How Do I Plan My First Wild Camping Adventure?

I know what it’s like to worry about what might happen on your first wild camping trip. My mid-twenties were dominated by acute anxieties. This didn’t bode very well for someone who wanted to experiment with wild camping. It was also these fears that helped bring about the confidence I have today. It’s also why I spend so much time encouraging others to get out and enjoy what the wild has to offer.

In this article, I talk about how to plan your first wild camping adventure. Also, why you should be mindful of any fears or reasons that might be stopping you.

Afraid to Take Your First Wild Camping Adventure?

We all have the same fears when it comes to wild camping. These are primal fears that can cause chaos for the limbic side of the brain. As you may know, this is the “chimp” part of the brain that likes to make decisions quick and fast. It’s also the side of the brain that causes all sorts of stress and anxiety. However, there are some points I would like to share about fear and the anxiety that can come before and during any wild camping trip.

– Fear is a good thing and will keep you safe on a wild camping trip.

– Most fears are irrational and highly unlikely to happen.

– Fear is something you can manage.

– Fear creates excitement and adds to the sense of adventure.

I know it might not feel this way for first-timers but fear or danger is often responsible for the sense of excitement we feel on an adventure. The truth is, I was very scared on my first few wild camping trips in Ireland. I was not only afraid of getting lost or stranded but also quite terrified of ax-murderers, angry farmers, and the banshee. This was the reason I camped right beside the infamous Hellfire Club in the Dublin mountains one night – to face my fear of the supernatural.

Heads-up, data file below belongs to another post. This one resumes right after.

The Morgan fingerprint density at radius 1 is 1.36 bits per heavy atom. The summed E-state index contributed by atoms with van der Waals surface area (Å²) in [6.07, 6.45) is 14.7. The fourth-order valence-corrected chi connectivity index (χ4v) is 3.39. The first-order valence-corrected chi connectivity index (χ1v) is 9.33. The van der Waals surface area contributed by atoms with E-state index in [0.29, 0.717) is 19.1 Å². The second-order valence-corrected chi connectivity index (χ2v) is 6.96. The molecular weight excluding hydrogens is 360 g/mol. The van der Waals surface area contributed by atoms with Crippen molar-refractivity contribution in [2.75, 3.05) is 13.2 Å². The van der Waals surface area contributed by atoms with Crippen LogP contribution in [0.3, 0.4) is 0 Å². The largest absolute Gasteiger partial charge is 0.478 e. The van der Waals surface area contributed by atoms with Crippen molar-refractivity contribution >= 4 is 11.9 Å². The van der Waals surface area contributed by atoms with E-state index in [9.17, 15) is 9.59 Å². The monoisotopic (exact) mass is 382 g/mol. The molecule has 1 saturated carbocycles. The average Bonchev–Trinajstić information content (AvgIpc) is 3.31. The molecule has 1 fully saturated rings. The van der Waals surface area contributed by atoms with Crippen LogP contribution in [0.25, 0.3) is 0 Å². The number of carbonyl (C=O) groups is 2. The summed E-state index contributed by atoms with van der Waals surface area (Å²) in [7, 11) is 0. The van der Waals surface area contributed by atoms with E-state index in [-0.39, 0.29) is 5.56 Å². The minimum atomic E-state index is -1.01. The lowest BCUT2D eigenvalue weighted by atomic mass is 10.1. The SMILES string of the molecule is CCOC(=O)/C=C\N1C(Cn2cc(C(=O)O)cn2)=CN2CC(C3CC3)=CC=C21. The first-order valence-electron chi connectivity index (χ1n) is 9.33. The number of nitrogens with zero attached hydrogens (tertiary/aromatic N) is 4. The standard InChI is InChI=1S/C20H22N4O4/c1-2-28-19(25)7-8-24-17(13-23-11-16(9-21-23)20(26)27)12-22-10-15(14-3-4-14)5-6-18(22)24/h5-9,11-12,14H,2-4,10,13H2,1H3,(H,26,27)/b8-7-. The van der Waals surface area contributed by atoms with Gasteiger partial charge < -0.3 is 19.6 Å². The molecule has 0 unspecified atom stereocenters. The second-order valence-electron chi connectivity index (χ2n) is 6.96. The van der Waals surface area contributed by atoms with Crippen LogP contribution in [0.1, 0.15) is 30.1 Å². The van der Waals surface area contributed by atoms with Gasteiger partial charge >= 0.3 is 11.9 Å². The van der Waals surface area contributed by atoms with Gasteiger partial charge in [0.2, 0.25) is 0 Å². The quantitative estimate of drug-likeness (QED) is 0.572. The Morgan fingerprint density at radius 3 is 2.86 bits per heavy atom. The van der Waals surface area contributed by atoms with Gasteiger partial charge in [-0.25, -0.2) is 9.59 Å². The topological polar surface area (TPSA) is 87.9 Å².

Anyway, you get my point, we all have certain thoughts that cause anxiety. This is certainly true when wild camping for the first time. You might want less of this fear but this will come naturally through experience. In my own opinion, these fears dissipate over time and you should be left with a comfortable sense of excitement.

📷 @derekcullenoutdoors

How to Actually Plan Your First Wild Camping Adventure

1. Pick Out Some Potential Wild Camping Spots

It’s important to have a decent idea in terms of where you are going on your first wild camping adventure. This not only refers to the actual hiking trail but also the general area you’ll pitch your tent. But how can you know this area or spot?

I used to go out for day hikes and use these short trips to scout for potential wild camping spots. This was a great load off my mind when it came time to go out with the intention of camping. This didn’t mean I had to camp in that particular spot. But rather I now had a backup camp spot that I could use in the event of not finding another.

That being said, most of my wild camping spots are chosen without any “recon”. In these instances, I look at a GPS map and mark a few forested areas as my provisional camp spots. I don’t particularly enjoy camping in the forest but it’s often a dry hospitable place to wild camp. I might also mention that I always make sure to choose spots away from towns or civilization in general.

2. Make a Packing List and Prepare for the Unexpected

It should go without saying that making a wild camping packing list is super important. This list is responsible for keeping you safe and a fool-proof way to prepare for the unexpected. As a rule, it’s helpful not to carry too much but wise to carry more than you think you’ll need. For example, it’s okay to be “too warm” in the outdoors but never good to feel cold. So carrying sufficient warm gear for cold weather is most important such as Trespass Gear. Similarly, you should always carry rain gear and spare clothes in a dry bag.

On one of my very first wild camping trips, I ended up in a bad storm and all of my gear got wet due to my own stupidity. It was my tiny emergency blanket (space blanket) that saved the day and allowed me to sleep or stay safe that night. I will never take a trip without one and the same goes for my small first aid emergency kit. While I’ve only ever used the panadol in my first aid kit, I carry one in order to prepare for the unexpected.

Feel free to check out my wild camping packing list here.

📷 @derekcullenoutdoors

3. Make Sure Electronics are Fully Charged and Carry a Powerbank

I like to use my outdoor adventures as a means of escaping the noise and busy nature of modern life. This includes technology which means my smartphone is only really used for navigation or taking photos. That’s why the smartphone is incredibly important, for your safety relies on it.